Modern denisovans, anyway.
It comes as a shock to many people that cannibalism ran riot in some cultures. It is seldom recognised that cannibalism has found its most formidable opponent in the dedicated work of countless missionaries like Don and Carol Richardson.
I’m acquainted with this subject for a pretty random reason: my parents subscribed to a homeschooling curriculum which included a book about these missionaries and some other ones who got killed and presumably eaten. There were some pretty gruesome descriptions that stick with me 22 years or so later. For example, other than the utilitarian sort of cannibalism the tribes involved also practiced a ritual simulation of cannibalizing their dead, where they would wait until the body was rotting and then a person’s spiritual heir would tear the body’s heart out of the rotting chest and then eat a piece of bread with the gore-covered hand.
Unfortunately, I haven’t been able to remember the book’s title and there’s about a million distractors on Amazon, about half of which appear to be written by disciples of Rousseau (these savages are beautiful and noble, trust us, it’s a very post-modern aesthetic).
In 1962, missionary Don Richardson felt called to preach the gospel to the Sawi tribe in western New Guinea in Indonesia. He set about learning the native Sawi language which was daunting in its complexity. There are 19 tenses for every verb! Don was able to become fluent in the language after a tough schedule of 8–10 hour daily learning sessions.
This may not count as “hyperverbal pirate kings” exactly but it does indicate a native capacity for abstraction which may translate into a verbal tilt given a 100-IQ boost.
When Don and his wife Carol arrived among the Sawi people, they found a culture built on warfare, treachery and deceit between neighbouring tribes. Particularly galling was the process known as ‘fattening the pig for the slaughter’ whereby an apparent friendship was developed for the purpose of luring the victim into a sense of security, suddenly shattered when ‘the pig’ was suddenly killed and then eaten. The Richardsons were appalled by this brutal way of life. They agonised over how to make a breakthrough in their Christian communication.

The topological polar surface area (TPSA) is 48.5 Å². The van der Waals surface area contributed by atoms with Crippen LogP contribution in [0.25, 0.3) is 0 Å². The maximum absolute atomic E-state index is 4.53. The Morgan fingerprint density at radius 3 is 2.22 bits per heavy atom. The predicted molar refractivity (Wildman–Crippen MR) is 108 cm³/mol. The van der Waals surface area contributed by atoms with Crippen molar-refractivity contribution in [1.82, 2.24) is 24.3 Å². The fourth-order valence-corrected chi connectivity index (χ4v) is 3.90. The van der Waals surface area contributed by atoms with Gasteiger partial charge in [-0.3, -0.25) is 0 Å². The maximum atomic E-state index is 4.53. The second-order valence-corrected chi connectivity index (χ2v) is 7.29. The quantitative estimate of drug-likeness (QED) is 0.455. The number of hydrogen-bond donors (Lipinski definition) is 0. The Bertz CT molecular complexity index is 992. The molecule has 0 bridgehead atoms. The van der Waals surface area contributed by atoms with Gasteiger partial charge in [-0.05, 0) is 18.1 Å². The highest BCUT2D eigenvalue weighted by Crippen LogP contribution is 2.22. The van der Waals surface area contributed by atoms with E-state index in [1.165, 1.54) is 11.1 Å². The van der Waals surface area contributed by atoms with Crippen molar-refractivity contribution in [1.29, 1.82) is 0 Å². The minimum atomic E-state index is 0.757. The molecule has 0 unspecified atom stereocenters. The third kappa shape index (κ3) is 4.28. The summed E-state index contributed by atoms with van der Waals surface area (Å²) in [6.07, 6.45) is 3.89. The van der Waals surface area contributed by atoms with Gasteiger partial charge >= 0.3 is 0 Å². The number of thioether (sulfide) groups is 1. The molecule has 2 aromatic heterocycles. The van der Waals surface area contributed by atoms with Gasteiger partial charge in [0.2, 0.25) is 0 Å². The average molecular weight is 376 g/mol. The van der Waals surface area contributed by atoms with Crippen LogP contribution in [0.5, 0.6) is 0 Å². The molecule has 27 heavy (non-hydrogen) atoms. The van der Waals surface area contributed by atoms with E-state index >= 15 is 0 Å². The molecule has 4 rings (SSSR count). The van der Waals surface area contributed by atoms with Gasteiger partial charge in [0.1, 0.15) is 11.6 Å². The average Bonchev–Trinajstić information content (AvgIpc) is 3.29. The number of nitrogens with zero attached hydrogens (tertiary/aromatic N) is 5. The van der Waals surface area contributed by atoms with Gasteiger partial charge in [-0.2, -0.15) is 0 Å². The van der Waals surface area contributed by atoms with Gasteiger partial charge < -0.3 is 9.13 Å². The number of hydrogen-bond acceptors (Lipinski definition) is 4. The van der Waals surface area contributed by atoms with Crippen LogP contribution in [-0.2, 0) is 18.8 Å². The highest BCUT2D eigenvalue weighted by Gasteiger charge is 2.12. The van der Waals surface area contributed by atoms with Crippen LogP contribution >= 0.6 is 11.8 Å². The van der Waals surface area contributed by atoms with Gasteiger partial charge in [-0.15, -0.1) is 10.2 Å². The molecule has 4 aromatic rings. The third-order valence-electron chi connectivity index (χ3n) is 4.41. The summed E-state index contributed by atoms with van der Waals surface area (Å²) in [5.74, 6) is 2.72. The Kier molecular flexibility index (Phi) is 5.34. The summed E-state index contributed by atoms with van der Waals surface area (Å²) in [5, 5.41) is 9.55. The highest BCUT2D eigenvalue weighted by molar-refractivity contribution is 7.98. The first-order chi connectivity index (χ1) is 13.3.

Ethnocentrism and brutality are pretty normal base instincts for any hominid, but you won’t find this cultural practice of gaslighting someone (for years on end sometimes- apparently just for the enjoyment of anticipating the betrayal) among other primitive peoples. It’s a very alien psychology.
Things got worse. When they told the story of Jesus to the committed cannibals, the Sawi made Judas their hero because of the way he had (in their eyes) ‘fattened’ Jesus for the slaughter.
Finally the Richardsons decided to leave and they watched with astonishment as the tribes, motivated to prevent this, made peace with a strange ceremony. Both tribes offered a baby into the care of their enemies, not, as the Richardsons feared, as a human sacrifice, but as a ‘peace child’. As long as the peace child lived, peace was guaranteed. And the peace child was exempt from fattening the pig for the slaughter, for killing the peace child was the greatest sin.
At last Don and Carol had the key to unlock the Sawi culture. They explained that Jesus was God’s peace child, and he was killed as the Lamb of God who takes away the sin of the world (John 1:29). Judas was now no longer the hero and the Sawi became Christians in large numbers.
What a breakthrough for God’s kingdom!
This reminds me of the practice of elite families intermarrying their kids as (presumably) collateral to guarantee a material interest in mutual good faith.